Various risk factors affected the timing of transitions. For example, the transition from SMC directly to dementia for HRT users was lenghtened by 9.7 years. However, Dr. Kryscio said he's "leery" about this result because it's probably due to small numbers. He also noted that participants were asked about their HRT use at baseline, when they were about 72 years old, and were not questioned about it after that.

From enrollment, it took on average 9.4, 11.0, and 16.8 years for patients to enter states of MCI, dementia, and death, respectively. The time to death was shortened by almost 5 years for former smokers and almost 9 years for current smokers.

That these various risk factors can lengthen or shorten transition from memory complaints to impairment suggests that there's a period during which interventions may be helpful. Although nothing definitive has been proven, there's some suggestion that a regular exercise regimen can have a positive cognitive effect, said Dr. Kryscio.

Almost half (45.7%) of the cohort has now died. With autopsy information, researchers have classified these participants as having or not having SMC, and with and without impairment (MCI or dementia).

This analysis showed that 42.9% of SMC participants died with no observable clinical impairment. Among these unimpaired participants, the mean neuritic plaque counts in the medial temporal lobe and neocortex were significantly higher than for SMC-negative participants (P < .03 for both).

Dr. Kryscio said his group is among the first to provide this kind of evidence of a connection between memory complaints and AD pathology.

A limitation of the study was that SMC assessment involved asking just 1 simple question. No informant was involved, and patients with SMC were not probed further. APOE ε4 carriers and those with a family history of AD were over-represented in the study.

In addition, while SMCs are often associated with depressive symptoms, objective ratings of depression were unavailable in this study; however, participants with clinical depression were excluded from BRAiNS. Another study limitation was that risk factors, such as smoking, diabetes and high blood pressure, were recorded only at baseline and could have changed throughout the study.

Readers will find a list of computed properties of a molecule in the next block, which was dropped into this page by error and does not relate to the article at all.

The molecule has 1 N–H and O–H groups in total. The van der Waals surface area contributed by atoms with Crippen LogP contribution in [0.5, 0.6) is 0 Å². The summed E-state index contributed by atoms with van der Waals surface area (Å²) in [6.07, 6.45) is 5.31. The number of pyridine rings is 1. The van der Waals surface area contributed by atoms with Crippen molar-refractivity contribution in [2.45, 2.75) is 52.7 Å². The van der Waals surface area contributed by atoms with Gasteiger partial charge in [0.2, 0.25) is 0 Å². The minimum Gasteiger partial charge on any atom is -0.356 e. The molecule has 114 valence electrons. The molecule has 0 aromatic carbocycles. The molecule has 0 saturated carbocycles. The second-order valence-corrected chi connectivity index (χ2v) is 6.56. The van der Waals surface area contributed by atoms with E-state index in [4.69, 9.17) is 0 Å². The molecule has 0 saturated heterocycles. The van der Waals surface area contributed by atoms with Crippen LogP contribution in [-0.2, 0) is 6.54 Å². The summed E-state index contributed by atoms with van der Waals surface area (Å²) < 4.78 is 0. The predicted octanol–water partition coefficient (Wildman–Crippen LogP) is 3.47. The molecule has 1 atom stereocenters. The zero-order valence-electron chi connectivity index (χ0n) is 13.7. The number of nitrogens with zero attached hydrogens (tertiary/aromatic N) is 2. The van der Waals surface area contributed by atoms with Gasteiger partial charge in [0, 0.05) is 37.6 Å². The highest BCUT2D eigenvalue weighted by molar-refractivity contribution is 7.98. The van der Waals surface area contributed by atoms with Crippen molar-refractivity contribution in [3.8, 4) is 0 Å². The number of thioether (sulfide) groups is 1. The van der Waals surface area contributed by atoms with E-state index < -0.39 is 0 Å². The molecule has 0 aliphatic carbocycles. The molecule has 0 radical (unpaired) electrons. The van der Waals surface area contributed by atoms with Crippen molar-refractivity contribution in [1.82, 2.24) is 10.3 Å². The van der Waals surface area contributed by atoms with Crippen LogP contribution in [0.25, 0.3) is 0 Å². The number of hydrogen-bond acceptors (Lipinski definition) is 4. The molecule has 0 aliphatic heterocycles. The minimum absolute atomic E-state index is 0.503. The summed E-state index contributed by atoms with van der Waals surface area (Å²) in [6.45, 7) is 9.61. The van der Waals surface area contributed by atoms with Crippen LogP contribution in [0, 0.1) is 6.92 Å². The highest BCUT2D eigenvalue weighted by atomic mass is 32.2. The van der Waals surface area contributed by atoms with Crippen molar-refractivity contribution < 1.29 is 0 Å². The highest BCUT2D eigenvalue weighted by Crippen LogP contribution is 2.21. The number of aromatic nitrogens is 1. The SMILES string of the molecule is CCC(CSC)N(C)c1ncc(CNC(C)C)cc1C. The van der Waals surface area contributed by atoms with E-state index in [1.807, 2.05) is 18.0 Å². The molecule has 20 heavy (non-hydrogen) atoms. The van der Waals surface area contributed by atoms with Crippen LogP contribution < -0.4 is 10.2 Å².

Meaningful Trend

Ron Petersen, MD, PhD, director, Alzheimer's Disease Research Center, Mayo Clinic, Rochester, Minnesota, praised the research.

"It's a good study done by good group of people and adds more evidence that this trend toward subjective concerns is meaningful and could be important in terms of predicting what's going to happen down the road," he told Medscape Medical News.

Although the study doesn't provide much new in terms of results, it does have some unique features, said Dr. Petersen. In addition to the modeling used to predict transitioning between states, a novel aspect of the study is the state-of-the-art autopsy evaluations.

These analyses found an association between SMCs and elevated neuritic plaques in the neocortex and medial temporal lobe, "which are Alzheimer's kinds of pathologic features," noted Dr. Petersen.

"I think what they are implying — and it's up to the reader to believe it or not — is that these people could have actually been suspicious of themselves, and that suspicion was ultimately founded in them having more pathology at time of death."

Biomarker studies — including one that Dr. Petersen's group is carrying out — are starting to show that "normal" people who have subjective memory complaints have a higher prevalence of Alzheimer's biomarkers than other "normal" people who don't have these complaints.

"This new study takes it beyond biomarkers and actually looks at the pathology in these people after they died," noted Dr. Petersen.

The study was supported by the National Institutes of Health, the National Institute on Aging (NIA), and the National Center for Advancing Translational Sciences (NCATS). Dr. Kryscio is the associate editor for biostatistics for Neurology. Dr. Kryscio is partially supported by grants from the NIA, NCATS, the National Institute on Drug Abuse, and the National Institute of Neurological Disorders and Stroke and receives a consulting fee from the Alltech Corporation.

Neurology. 2014;83:1359-1365. Published online September 24, 2014. Abstract